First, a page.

Monetary, Fiscal Policy Not Enough To Pull India Out Of Great Slowdown, Say Subramanian And Felman
India never really recovered from the global financial crisis of 2008-09 and the current slowdown is only an extended fallout of the problems that arrived with it, according to a new paper co-authored by Arvind Subramanian.
India’s economy has been weighed down by structural and cyclical factors, with finance as the distinctive, unifying element, Subramanian, former chief economic adviser; and Josh Felman, former India office head for the International Monetary Fund, said in the paper—‘India’s growth slowdown: what happened? What’s the way out?’
Monetary policy and fiscal measures won’t be enough and there’s a need, among other things, for continuing the asset quality review, shrinking public sector banks and ensuring integrity of data, they wrote.
India is suffering from a balance sheet crisis that has arrived in two waves, according to the paper published by the Center for International Development at Harvard University. The twin balance sheet crisis encompassing banks and infrastructure companies that came after the global financial crisis. And more recently, the four balance sheet challenge—the original two sectors plus non-bank lenders and real estate companies, the paper said.
The nation’s growth slipped further in the quarter-ended September to a six-year low amid slowing consumption and a liquidity crisis that started with the defaults of IL&FS group in September 2018. Consumer goods and investment goods production contracted and indicators of exports, imports, and government revenues are all close to the negative territory.
Prior to the last global financial crisis, according to Subramanian and Josh Felman, India’s exports boomed, growing at their fastest rates since independence. Infrastructure investments, too, climbed 11 percentage points within four years to reaching 38 percent of the GDP. Accompanying the investment boom, within three years, non-food credit doubled and in 2007-08 alone capital inflows exceeded 9 percent of the GDP.
After the global financial crisis, slower growth, higher interest rates and depreciated exchange rates led to corporate profits collapsing. Corporate debt mounted and non-performing assets soared creating the twin balance sheet crisis. Two of India’s growth engines, investments and exports, collapsed, the paper said.
So far, bad loans remain elevated and recoveries under the Insolvency and Bankruptcy Code are slower than envisaged, it said.
But economic growth was stimulated by three cyclical factors—rising non-oil export growth in 2017 and 2018, higher off-budget spending and the NBFC lending boom. The end of this credit boom has caused all major engines of growth, including consumption to collapse, according to Subramanian and Felman.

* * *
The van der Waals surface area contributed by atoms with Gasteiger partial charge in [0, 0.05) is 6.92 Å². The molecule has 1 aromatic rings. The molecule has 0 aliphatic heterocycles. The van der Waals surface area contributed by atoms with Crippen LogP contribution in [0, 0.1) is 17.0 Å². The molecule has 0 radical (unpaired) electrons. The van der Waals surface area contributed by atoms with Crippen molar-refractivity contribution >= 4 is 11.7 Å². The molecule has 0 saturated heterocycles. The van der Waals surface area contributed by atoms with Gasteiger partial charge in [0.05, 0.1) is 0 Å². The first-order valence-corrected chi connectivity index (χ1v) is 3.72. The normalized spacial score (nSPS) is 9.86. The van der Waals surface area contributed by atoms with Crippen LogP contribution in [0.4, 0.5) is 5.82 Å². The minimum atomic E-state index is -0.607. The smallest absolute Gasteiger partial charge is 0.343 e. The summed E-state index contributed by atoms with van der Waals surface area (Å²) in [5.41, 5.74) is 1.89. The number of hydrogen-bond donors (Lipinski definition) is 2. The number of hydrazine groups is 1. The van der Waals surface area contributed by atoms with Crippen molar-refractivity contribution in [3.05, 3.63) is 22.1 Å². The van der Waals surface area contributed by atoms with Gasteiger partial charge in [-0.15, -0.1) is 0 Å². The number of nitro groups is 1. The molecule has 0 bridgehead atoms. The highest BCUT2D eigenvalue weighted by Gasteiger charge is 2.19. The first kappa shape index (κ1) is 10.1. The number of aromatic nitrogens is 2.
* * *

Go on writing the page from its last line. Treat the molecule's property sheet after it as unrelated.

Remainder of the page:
The IL&FS crisis revealed that much of the NBFC lending was channeled to real estate and the sector has seen demand dwindle and unsold inventory remains high, they wrote. In some ways, this may have been India’s version of the U.S. housing bubble, according to the paper, and already vulnerable banks worry that the buffer will be far from adequate. High rates and little credit have pushed the economy into a downward spiral, it said.
The two economists cited the difference between lending rates and nominal growth as a stress indicator. In July-September 2019, the weighted average lending rate was 10.4 percent, well above the nominal GDP growth rate of 6.1 percent. As a result, the differential reached 4.3 percent.
“Indeed, the economy seems locked in a downward spiral. Best capturing this stark reality is the astonishingly high interest-growth differential. The corporate cost of borrowing now exceeds the GDP growth rate by more than 4 percentage points, meaning that interest on debt is accumulating far faster than the revenues that companies are generating.”
Why Monetary Or Fiscal Policy Isn’t Enough
Subramanian and Felman called the slowdown a combination of structural or cyclical factors. The problem with calling it a structural slowdown is that it fails to explain the sudden deceleration in the past year or the boom earlier as it focuses on the long-standing structure of the economy, they wrote. Cyclical factors alone also don’t explain the sudden fall in demand as key components of demand have weakened for nearly a decade, the paper said.
The balance sheet problems leave limited room for transmission of repo rate cuts, and administering banks to lower rates will not provide banks with enough risk cover, according to Subramanian and Felman.
Fiscal policy cannot be used because the financial system would have difficulty absorbing the large bond issues that stimulus would entail, they wrote. Moreover, they said, the traditional structural reform agenda—land and labour market measures—will not address the current problems.
Instead, they said, what will work is launching an asset quality review, making changes to the insolvency code, creating a bad bank, strengthening NBFC regulations, shrinking public sector banks and linking recapitalisation to resolution. They also recommended agricultural reforms including direct transfers, creating a single market for agri-products, ending trade policies based on prevailing domestic prices, adoption of new technology and water conservation.
“A slow-bleed over many years led to the current predicament. The way out will also be laborious. India’s weak state capacity and the entrenched stigmatized capitalism has stymied private initiative and honest public officials for a very long time. There are no quick solutions.”
But foremost, according to Subramianian and Felman, there is a need for data reforms. Measurement of several economic indicators have proved problematic and the government needs to reboot data systems in the real, fiscal and financial sectors, the paper said.